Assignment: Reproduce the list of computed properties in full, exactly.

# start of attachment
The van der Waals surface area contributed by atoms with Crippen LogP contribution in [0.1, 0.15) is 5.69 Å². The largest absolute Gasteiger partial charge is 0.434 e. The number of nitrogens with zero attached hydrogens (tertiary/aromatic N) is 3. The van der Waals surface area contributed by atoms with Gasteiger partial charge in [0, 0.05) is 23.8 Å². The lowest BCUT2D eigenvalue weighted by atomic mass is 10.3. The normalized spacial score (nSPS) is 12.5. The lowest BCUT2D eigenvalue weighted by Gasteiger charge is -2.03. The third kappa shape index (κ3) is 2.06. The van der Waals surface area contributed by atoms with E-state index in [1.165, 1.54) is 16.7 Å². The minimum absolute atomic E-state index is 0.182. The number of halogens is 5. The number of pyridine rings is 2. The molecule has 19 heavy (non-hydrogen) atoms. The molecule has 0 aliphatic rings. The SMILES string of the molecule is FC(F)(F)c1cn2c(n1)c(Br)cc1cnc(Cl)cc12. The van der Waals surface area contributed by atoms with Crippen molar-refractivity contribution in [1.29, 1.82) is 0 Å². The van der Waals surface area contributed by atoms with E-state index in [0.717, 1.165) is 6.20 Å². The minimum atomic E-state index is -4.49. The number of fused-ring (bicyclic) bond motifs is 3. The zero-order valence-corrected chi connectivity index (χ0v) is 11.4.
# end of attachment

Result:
The van der Waals surface area contributed by atoms with Crippen LogP contribution in [0.1, 0.15) is 5.69 Å². The largest absolute Gasteiger partial charge is 0.434 e. The number of nitrogens with zero attached hydrogens (tertiary/aromatic N) is 3. The van der Waals surface area contributed by atoms with Gasteiger partial charge in [0, 0.05) is 23.8 Å². The lowest BCUT2D eigenvalue weighted by atomic mass is 10.3. The normalized spacial score (nSPS) is 12.5. The lowest BCUT2D eigenvalue weighted by Gasteiger charge is -2.03. The third kappa shape index (κ3) is 2.06. The van der Waals surface area contributed by atoms with E-state index in [1.165, 1.54) is 16.7 Å². The minimum absolute atomic E-state index is 0.182. The number of halogens is 5. The number of pyridine rings is 2. The molecule has 19 heavy (non-hydrogen) atoms. The molecule has 0 aliphatic rings. The SMILES string of the molecule is FC(F)(F)c1cn2c(n1)c(Br)cc1cnc(Cl)cc12. The van der Waals surface area contributed by atoms with Crippen molar-refractivity contribution in [1.29, 1.82) is 0 Å². The van der Waals surface area contributed by atoms with E-state index in [0.717, 1.165) is 6.20 Å². The minimum atomic E-state index is -4.49. The number of fused-ring (bicyclic) bond motifs is 3. The zero-order valence-corrected chi connectivity index (χ0v) is 11.4.